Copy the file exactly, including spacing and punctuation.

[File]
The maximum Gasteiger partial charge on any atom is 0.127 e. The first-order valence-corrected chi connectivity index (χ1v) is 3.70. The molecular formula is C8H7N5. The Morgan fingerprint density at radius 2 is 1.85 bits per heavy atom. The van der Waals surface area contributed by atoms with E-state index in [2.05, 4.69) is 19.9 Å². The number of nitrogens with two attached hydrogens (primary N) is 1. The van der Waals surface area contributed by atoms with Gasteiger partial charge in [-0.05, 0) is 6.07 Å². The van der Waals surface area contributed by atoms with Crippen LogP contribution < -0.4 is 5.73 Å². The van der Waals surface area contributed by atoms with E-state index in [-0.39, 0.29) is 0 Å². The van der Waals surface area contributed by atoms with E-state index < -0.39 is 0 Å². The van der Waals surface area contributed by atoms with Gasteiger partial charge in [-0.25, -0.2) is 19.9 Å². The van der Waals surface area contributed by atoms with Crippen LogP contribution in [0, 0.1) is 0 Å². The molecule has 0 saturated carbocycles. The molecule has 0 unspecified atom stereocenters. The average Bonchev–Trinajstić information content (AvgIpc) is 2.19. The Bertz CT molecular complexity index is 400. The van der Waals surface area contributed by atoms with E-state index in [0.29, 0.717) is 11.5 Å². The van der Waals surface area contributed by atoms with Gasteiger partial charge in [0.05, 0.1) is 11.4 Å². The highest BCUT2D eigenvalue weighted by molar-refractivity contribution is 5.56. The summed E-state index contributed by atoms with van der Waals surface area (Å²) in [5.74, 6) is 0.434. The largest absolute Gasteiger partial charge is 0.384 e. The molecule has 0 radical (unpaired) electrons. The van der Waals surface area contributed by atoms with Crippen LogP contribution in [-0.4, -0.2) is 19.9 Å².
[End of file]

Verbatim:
The maximum Gasteiger partial charge on any atom is 0.127 e. The first-order valence-corrected chi connectivity index (χ1v) is 3.70. The molecular formula is C8H7N5. The Morgan fingerprint density at radius 2 is 1.85 bits per heavy atom. The van der Waals surface area contributed by atoms with E-state index in [2.05, 4.69) is 19.9 Å². The number of nitrogens with two attached hydrogens (primary N) is 1. The van der Waals surface area contributed by atoms with Gasteiger partial charge in [-0.05, 0) is 6.07 Å². The van der Waals surface area contributed by atoms with Crippen LogP contribution < -0.4 is 5.73 Å². The van der Waals surface area contributed by atoms with E-state index in [-0.39, 0.29) is 0 Å². The van der Waals surface area contributed by atoms with E-state index < -0.39 is 0 Å². The van der Waals surface area contributed by atoms with Gasteiger partial charge in [-0.25, -0.2) is 19.9 Å². The van der Waals surface area contributed by atoms with Crippen LogP contribution in [0, 0.1) is 0 Å². The molecule has 0 saturated carbocycles. The molecule has 0 unspecified atom stereocenters. The average Bonchev–Trinajstić information content (AvgIpc) is 2.19. The Bertz CT molecular complexity index is 400. The van der Waals surface area contributed by atoms with E-state index in [0.29, 0.717) is 11.5 Å². The van der Waals surface area contributed by atoms with Gasteiger partial charge in [0.05, 0.1) is 11.4 Å². The highest BCUT2D eigenvalue weighted by molar-refractivity contribution is 5.56. The summed E-state index contributed by atoms with van der Waals surface area (Å²) in [5.74, 6) is 0.434. The largest absolute Gasteiger partial charge is 0.384 e. The molecule has 0 radical (unpaired) electrons. The van der Waals surface area contributed by atoms with Crippen LogP contribution in [-0.4, -0.2) is 19.9 Å².